Teen fashion brand Cecil McBee launches line of educational books and gets kawaii studying

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In the west there is a wide range of stores selling affordable and cute fashion marketed to teens, such as H&M, TopShop, Zara, and Forever 21. But in Japan, one of the most popular places to buy cute clothes is the chain of stores with interesting name Cecil McBee. With a name apparently stolen for some strange reason from Tulsa-born jazz musician Cecil McBee (he even tried to sue, but to no avail), the chain has stores across Japan, with a main store located in the center. trendy mall 109 in Shibuya.

Now, however, the chain is go out of fashion to release a range of educational books intended for college girls with adorably kawaii covers and illustrations. After all, you always want to look cute while you study, don’t you?

The Cecil McBee Study Collection consists of three books that aim to make studying cuter. They feature reversible jackets, sticker sheets, and sticky notes, and (apparently) follow the three-year junior high school curriculum in Japan. Challenging topics are made easier to digest with the inclusion of SMS conversation screenshots, “girl conversations” and related illustrations.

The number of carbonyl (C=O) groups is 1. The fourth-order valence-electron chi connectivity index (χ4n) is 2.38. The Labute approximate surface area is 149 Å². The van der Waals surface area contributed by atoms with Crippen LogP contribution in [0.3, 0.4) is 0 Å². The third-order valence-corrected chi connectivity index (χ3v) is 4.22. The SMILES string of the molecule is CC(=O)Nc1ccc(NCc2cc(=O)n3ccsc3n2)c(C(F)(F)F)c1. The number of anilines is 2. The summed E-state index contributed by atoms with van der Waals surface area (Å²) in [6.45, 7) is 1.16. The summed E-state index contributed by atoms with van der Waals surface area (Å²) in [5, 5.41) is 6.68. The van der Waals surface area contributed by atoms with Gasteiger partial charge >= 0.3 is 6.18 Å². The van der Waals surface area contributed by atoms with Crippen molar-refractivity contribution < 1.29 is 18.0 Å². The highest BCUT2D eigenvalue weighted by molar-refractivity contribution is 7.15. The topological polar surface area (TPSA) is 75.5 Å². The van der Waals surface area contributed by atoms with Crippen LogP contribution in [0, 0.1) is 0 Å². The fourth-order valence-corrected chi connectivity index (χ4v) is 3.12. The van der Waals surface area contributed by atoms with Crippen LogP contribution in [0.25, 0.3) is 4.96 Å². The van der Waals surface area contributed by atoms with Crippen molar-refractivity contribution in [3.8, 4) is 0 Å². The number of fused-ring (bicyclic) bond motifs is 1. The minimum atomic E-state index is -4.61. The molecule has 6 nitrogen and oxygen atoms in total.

Reversible blankets

One of the topics covered is English, and we’re happy to say that everything looks to be in good shape here. Indeed, all the girly basics are discussed, including “Let’s go shopping!” “Do you have a smartphone?” and “Please look at me!” “

Suddenly, snakes.

▼ Music and fashion, so basically the basics.

▼ There is also social studies, with information on traditional clothing around the world …

▼ More information on growing flowers!

The books went on sale August 15 and sold for 1,800 yen (US $ 15) each. We don’t claim to be experts on the Japanese school system, so we’re not 100% sure if the books are in fact legitimate study aids that Cecil McBee has been tasked with giving a nice makeover, or just a fun product designed for Cecil McBee fans who want something cute to carry in their satchel. The series is published, however, by the medical journal and educational material publisher Gakken, so we assume everything is academically flawless. In addition, they are really VERY cute!

Making everyday things adorably adorable is definitely a Japanese art. We probably would have been more inclined to study long ago if we had had fun learning material like this. What do you think of these study guides?

Source and images: PR Times


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